Suppose you didn’t have to worry that the sensitive email you’re writing might land on the desk of your competitor. Or in the file of his company’s lawyer. Or on the front page of The New York Times.
There’s a service that offers this peace of mind—not in the future but right now. You sit at your computer and write a message much as you already do every day. But the program you use is special. When you receive a message, you click on it and before you can even read the text, the name, date, and subject disappear. Then you open the message, and when you reply or exit, it, too, vanishes. It’s the Cheshire cat of electronic communications.
The service is offered by a company called Vaporstream. And it’s a pretty sweet product. Vaporstream swears that when messages disappear, they can’t be retrieved or traced by anyone. You can’t even forward them.
But there are a few catches. You can only use it to communicate with other subscribers (typically, top executives at your company). And it doesn’t come cheap. It can run your company as much as $25,000 a month (though that could cover as many as 50 employees).
Who uses it? The privately held company, which is based in Chicago and was incorporated in 2006, has 163 corporate clients, according to its CEO, Jason Howe. Most are in the Fortune 1000, Howe says. Different branches of government subscribe. It’s big in military communications, for instance, and health care—doctor-to-doctor communications, that sort of thing, he adds.
But Howe doesn’t go around sharing the list. After all, he points out, the company tagline is: "Vaporstream is in the business of making your business no one’s business."
He is, however, happy to talk about why it’s unique. Other supposedly secure communications recently received some bad press. Snapchat’s photo-sharing app has been a hit with teens. They can share daring photos of themselves that disappear in seconds. Or so they believed. "You can take screen shots, you can save them on a drive," Mat Honan, a senior editor at Wired magazine, told ABC News. "There are all kinds of ways to save these images."
Vaporstream is fundamentally different. "Ours is not a consumer application," Howe says. "It’s an enterprise application." And the technology is different. "We can’t be intercepted," claims the CEO. "No one would be able to hack it with a man-in-the-middle attack." That’s because it isn’t stored on some distant server. It’s essentially real-time communication, with layers of encryption.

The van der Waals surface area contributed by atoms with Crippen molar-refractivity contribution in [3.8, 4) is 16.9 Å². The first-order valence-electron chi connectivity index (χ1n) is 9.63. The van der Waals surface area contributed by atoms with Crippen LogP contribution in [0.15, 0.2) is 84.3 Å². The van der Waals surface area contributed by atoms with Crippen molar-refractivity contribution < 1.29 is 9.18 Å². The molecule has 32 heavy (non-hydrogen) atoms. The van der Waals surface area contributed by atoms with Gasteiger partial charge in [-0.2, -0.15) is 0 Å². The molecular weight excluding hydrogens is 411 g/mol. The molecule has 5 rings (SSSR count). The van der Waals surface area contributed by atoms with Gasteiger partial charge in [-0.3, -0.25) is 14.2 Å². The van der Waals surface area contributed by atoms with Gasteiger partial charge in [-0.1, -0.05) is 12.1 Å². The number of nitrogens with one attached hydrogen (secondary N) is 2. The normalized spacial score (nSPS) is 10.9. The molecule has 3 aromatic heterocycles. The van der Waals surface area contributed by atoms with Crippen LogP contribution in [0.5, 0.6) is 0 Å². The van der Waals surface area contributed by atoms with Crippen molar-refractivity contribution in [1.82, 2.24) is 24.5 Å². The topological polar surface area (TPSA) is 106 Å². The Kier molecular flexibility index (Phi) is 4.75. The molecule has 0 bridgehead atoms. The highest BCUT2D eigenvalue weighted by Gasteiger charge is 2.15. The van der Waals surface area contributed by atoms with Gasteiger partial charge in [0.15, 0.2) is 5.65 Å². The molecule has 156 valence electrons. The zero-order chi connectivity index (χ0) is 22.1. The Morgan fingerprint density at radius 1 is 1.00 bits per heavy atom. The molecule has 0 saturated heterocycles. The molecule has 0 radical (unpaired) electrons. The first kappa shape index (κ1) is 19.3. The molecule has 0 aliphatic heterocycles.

One client willing to talk about Vaporstream is William Mahone, vice president and general counsel of the private equity firm Interlaken Capital Inc. Mahone’s company has also invested in Vaporstream, and he sits on its board. Using the service couldn’t be easier, he says: "It’s effectively the equivalent of a phone call." He and select colleagues can talk about companies, investments, strategies—any sensitive topic. And he doesn’t have to watch his words.
What about the legal implications? That subject came up in a panel discussion in which Howe and Mahone participated in January at LegalTech (a conference run by ALM, which owns Corporate Counsel). Couldn’t people misuse the technology to communicate inappropriate information?
Panelist Andrew Peck, a magistrate judge at the U.S. District Court for the Southern District of New York, said he worried that it could be used for insider trading tips. There’s no case law yet, he said, "but at some point there will be." Someday, he speculated, there may be an email that suggests that the sender and receiver continue their conversation on Vaporstream, just as there have been emails introduced into evidence that say "let’s continue on the phone." And it won’t look good to a jury, he said.
Howe quickly acknowledged at the conference that all technology, including the telephone, can be improperly used. "Our noble intent is to increase the frequency and effectiveness of communication," he said, adding: "Bad people are going to do bad things with good ­technology."
Still, as Howe acknowledged in an interview, big companies worry about appearances. They wonder how a judge or jury might react if they learned executives were using Vaporstream. "They’re going to think we’re up to no good and throw the book at us," says Howe, putting their fear into words. To date, Howe knows of 31 cases in which a lawyer tried to introduce such evidence into court. None succeeded, he says.
But the important point, he adds, is that Vaporstream takes its responsibilities seriously. "We do everything we can to prevent adverse use," he says. It starts with client selection. "There are certain people that we would not let use our product," Howe emphasizes, adding that they turned down Wikileaks.
When they sign a new client, they work with general counsel to help the company revise its code of conduct to spell out who is authorized to use the service—and to articulate appropriate and inappropriate uses. The service isn’t designed for people like David Petraeus, Howe told the crowd at LegalTech, referring to the former Central Intelligence Agency director who was brought down by emails that revealed his extramarital affair.
Those communications—in any form—weren’t in his code of conduct, Howe said.
See also: "Bombs Away: Erasing Information in the Big Data Era," Law Technology News, April 2013.